The following Belmont students won awards:
Math: Marcella Noorman, 1st place
Cellular/Microbiology: Fatin Jweinat, 1st place; Lacey Dunkley, 2nd place
Zoology: Lauren Land, 1st place; Breanna Poore, 2nd place; Anna Beth Jones, 3rd place
Botany/Ecology: Parth Majmudar, 1st place; Jessica Braden, 2nd place; Rachel Chandler, 3rd place
Several School of Science faculty served as judges/moderators – from Biology, Darlene Panvini, John Niedzwiecki, Chris Barton, Steve Murphree, Robert Grammer, and Roger Jackson; from Chemistry & Physics, Davon Ferrara and Justin Stace; from Mathematics & Computer Science, Danny Biles; from Psychological Science, Linda Jones.
The Tennessee Academy of Science seeks to promote scientific research and the diffusion of knowledge concerning science; to secure communication between persons engaged in scientific work, especially in Tennessee; to assist by investigation and discussion in developing and making known the material, educational, and other resource and riches of the state; to arrange and prepare for publication such reports of investigations and discussions as they further the aims and objectives of the Academy.
Pam Parry, chair of the communication studies department, received a fellowship April 24 from the University of Southern Mississippi, where she is a doctoral candidate. The university gave her the Arthur J. Kaul Memorial Fellowship for a media history doctoral student who is nearing completion of her degree. Parry anticipates graduating from Southern Mississippi in December.
Belmont alumni Warren Ray and Jessica Spradlin (’12) served as foreign language instructors at Nashville Community Education, a city department dedicated to adult education in the community, this year. Ray taught Spanish, and Spradlin taught Italian. Their work was the result of a new partnership with the Belmont University Department of Foreign Languages. Nashville Community Education worked with Belmont Foreign Language Department Chair David Julseth to link it with Ray and Spradlin. Click here to read more.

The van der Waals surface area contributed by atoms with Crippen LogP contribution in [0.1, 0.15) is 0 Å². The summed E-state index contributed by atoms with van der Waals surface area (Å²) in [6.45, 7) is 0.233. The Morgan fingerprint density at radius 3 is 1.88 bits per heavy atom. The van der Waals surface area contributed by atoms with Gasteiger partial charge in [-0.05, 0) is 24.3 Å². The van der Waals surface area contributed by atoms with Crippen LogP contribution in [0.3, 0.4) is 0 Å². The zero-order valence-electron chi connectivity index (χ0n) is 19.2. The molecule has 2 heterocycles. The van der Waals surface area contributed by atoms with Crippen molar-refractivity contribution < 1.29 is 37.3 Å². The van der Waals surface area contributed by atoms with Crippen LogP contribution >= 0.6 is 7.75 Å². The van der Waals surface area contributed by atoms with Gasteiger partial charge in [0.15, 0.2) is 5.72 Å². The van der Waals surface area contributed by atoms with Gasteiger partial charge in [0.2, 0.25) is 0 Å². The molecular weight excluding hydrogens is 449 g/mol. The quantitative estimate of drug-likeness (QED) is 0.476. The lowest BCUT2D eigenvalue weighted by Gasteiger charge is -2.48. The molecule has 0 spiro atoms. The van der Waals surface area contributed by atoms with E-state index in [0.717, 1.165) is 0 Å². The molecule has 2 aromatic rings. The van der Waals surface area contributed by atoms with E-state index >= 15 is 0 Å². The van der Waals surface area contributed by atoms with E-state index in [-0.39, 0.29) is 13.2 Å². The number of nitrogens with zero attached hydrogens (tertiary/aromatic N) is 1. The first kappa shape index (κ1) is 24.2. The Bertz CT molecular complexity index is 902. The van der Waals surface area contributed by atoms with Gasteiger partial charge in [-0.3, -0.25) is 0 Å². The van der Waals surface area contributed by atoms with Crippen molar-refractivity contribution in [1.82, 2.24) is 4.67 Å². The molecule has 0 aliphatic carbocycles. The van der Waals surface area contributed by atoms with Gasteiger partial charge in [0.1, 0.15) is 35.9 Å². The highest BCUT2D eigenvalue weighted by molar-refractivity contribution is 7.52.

Belmont University student Deya Maldas has been awarded a U.S. Department of State Critical Language Scholarship (CLS) to study the language of Bangla in Bangladesh this summer.
Maldas is one of approximately 610 U.S. undergraduate and graduate students who received a scholarship from the U.S. Department of State’s CLS Program in 2013. CLS participants will spend seven to ten weeks in intensive language institutes this summer in one of 13 countries to study Arabic, Azerbaijani, Bangla, Chinese, Hindi, Korean, Indonesian, Japanese, Persian, Punjabi, Russian, Turkish, or Urdu.
The CLS Program is part of a U.S. government effort to expand dramatically the number of Americans studying and mastering critical foreign languages. It provides fully-funded, group-based intensive language instruction and structured cultural enrichment experiences. CLS Program participants are expected to continue their language study beyond the scholarship and apply their critical language skills in their future professional careers.
Consistent with the U.S. Department of State’s goals to increase diversity among international educational exchange program participants, the CLS Program actively recruits in states and regions of the United States that have been historically under-represented in international exchange and encourages students from diverse backgrounds and academic majors to apply. The CLS Program also promotes diversity in the independent review process, and includes readers and panelists from 44 states and 160 institutions, including land-grant public universities, liberal arts colleges, Historically Black Colleges and Universities, Hispanic-serving institutions, Ivy League institutions, and community colleges. In 2013, 255 professionals, including critical language faculty, area studies specialists, international education professionals, and fellowship advisors, participated in the selection process for the CLS Program.